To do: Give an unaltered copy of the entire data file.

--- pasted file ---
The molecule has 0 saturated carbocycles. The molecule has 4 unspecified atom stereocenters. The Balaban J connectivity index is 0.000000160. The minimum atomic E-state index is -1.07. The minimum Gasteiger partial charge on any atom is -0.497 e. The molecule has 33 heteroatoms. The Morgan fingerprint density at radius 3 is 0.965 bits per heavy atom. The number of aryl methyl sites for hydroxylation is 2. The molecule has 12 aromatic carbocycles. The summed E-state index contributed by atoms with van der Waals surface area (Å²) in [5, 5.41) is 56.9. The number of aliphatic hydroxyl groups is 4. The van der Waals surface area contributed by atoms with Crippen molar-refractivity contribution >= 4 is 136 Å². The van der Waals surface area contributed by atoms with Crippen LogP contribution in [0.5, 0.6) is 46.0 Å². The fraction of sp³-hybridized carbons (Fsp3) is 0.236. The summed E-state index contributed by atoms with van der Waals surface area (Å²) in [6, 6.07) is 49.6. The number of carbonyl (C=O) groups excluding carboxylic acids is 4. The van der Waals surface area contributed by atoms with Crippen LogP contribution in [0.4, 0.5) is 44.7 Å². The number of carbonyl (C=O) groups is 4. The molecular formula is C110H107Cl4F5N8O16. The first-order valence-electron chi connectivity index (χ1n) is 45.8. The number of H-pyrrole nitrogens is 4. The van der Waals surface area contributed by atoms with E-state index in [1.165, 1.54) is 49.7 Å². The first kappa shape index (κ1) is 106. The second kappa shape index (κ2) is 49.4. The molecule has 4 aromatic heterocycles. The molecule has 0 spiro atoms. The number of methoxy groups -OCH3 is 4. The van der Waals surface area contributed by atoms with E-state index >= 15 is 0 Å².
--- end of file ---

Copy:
The molecule has 0 saturated carbocycles. The molecule has 4 unspecified atom stereocenters. The Balaban J connectivity index is 0.000000160. The minimum atomic E-state index is -1.07. The minimum Gasteiger partial charge on any atom is -0.497 e. The molecule has 33 heteroatoms. The Morgan fingerprint density at radius 3 is 0.965 bits per heavy atom. The number of aryl methyl sites for hydroxylation is 2. The molecule has 12 aromatic carbocycles. The summed E-state index contributed by atoms with van der Waals surface area (Å²) in [5, 5.41) is 56.9. The number of aliphatic hydroxyl groups is 4. The van der Waals surface area contributed by atoms with Crippen molar-refractivity contribution >= 4 is 136 Å². The van der Waals surface area contributed by atoms with Crippen LogP contribution in [0.5, 0.6) is 46.0 Å². The fraction of sp³-hybridized carbons (Fsp3) is 0.236. The summed E-state index contributed by atoms with van der Waals surface area (Å²) in [6, 6.07) is 49.6. The number of carbonyl (C=O) groups excluding carboxylic acids is 4. The van der Waals surface area contributed by atoms with Crippen LogP contribution in [0.4, 0.5) is 44.7 Å². The number of carbonyl (C=O) groups is 4. The molecular formula is C110H107Cl4F5N8O16. The first-order valence-electron chi connectivity index (χ1n) is 45.8. The number of H-pyrrole nitrogens is 4. The van der Waals surface area contributed by atoms with E-state index in [1.165, 1.54) is 49.7 Å². The first kappa shape index (κ1) is 106. The second kappa shape index (κ2) is 49.4. The molecule has 4 aromatic heterocycles. The molecule has 0 spiro atoms. The number of methoxy groups -OCH3 is 4. The van der Waals surface area contributed by atoms with E-state index >= 15 is 0 Å².